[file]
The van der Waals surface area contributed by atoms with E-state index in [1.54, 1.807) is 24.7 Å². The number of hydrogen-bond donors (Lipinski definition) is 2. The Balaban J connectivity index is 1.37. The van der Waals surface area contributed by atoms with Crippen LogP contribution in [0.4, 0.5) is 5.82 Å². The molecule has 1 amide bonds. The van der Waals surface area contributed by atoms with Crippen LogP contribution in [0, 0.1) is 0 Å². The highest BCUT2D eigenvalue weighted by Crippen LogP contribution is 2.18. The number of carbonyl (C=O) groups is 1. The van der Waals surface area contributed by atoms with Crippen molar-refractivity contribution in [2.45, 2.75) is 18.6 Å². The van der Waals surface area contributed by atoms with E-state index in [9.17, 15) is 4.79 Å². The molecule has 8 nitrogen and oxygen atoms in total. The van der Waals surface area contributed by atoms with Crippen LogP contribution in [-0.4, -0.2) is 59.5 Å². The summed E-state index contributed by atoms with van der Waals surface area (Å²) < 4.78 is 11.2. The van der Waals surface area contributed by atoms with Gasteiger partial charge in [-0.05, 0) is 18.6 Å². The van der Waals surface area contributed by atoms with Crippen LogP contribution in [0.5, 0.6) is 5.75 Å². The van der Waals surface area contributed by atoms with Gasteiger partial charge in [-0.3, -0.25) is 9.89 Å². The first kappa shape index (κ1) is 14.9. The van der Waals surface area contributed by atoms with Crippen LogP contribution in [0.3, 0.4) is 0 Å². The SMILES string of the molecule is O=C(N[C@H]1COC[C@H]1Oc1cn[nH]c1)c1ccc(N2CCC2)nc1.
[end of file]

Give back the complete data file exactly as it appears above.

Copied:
The van der Waals surface area contributed by atoms with E-state index in [1.54, 1.807) is 24.7 Å². The number of hydrogen-bond donors (Lipinski definition) is 2. The Balaban J connectivity index is 1.37. The van der Waals surface area contributed by atoms with Crippen LogP contribution in [0.4, 0.5) is 5.82 Å². The molecule has 1 amide bonds. The van der Waals surface area contributed by atoms with Crippen LogP contribution in [0, 0.1) is 0 Å². The highest BCUT2D eigenvalue weighted by Crippen LogP contribution is 2.18. The number of carbonyl (C=O) groups is 1. The van der Waals surface area contributed by atoms with Crippen molar-refractivity contribution in [2.45, 2.75) is 18.6 Å². The van der Waals surface area contributed by atoms with E-state index in [9.17, 15) is 4.79 Å². The molecule has 8 nitrogen and oxygen atoms in total. The van der Waals surface area contributed by atoms with Crippen LogP contribution in [-0.4, -0.2) is 59.5 Å². The summed E-state index contributed by atoms with van der Waals surface area (Å²) < 4.78 is 11.2. The van der Waals surface area contributed by atoms with Gasteiger partial charge in [-0.05, 0) is 18.6 Å². The van der Waals surface area contributed by atoms with Crippen LogP contribution in [0.5, 0.6) is 5.75 Å². The van der Waals surface area contributed by atoms with Gasteiger partial charge in [-0.3, -0.25) is 9.89 Å². The first kappa shape index (κ1) is 14.9. The van der Waals surface area contributed by atoms with Crippen LogP contribution in [0.3, 0.4) is 0 Å². The SMILES string of the molecule is O=C(N[C@H]1COC[C@H]1Oc1cn[nH]c1)c1ccc(N2CCC2)nc1.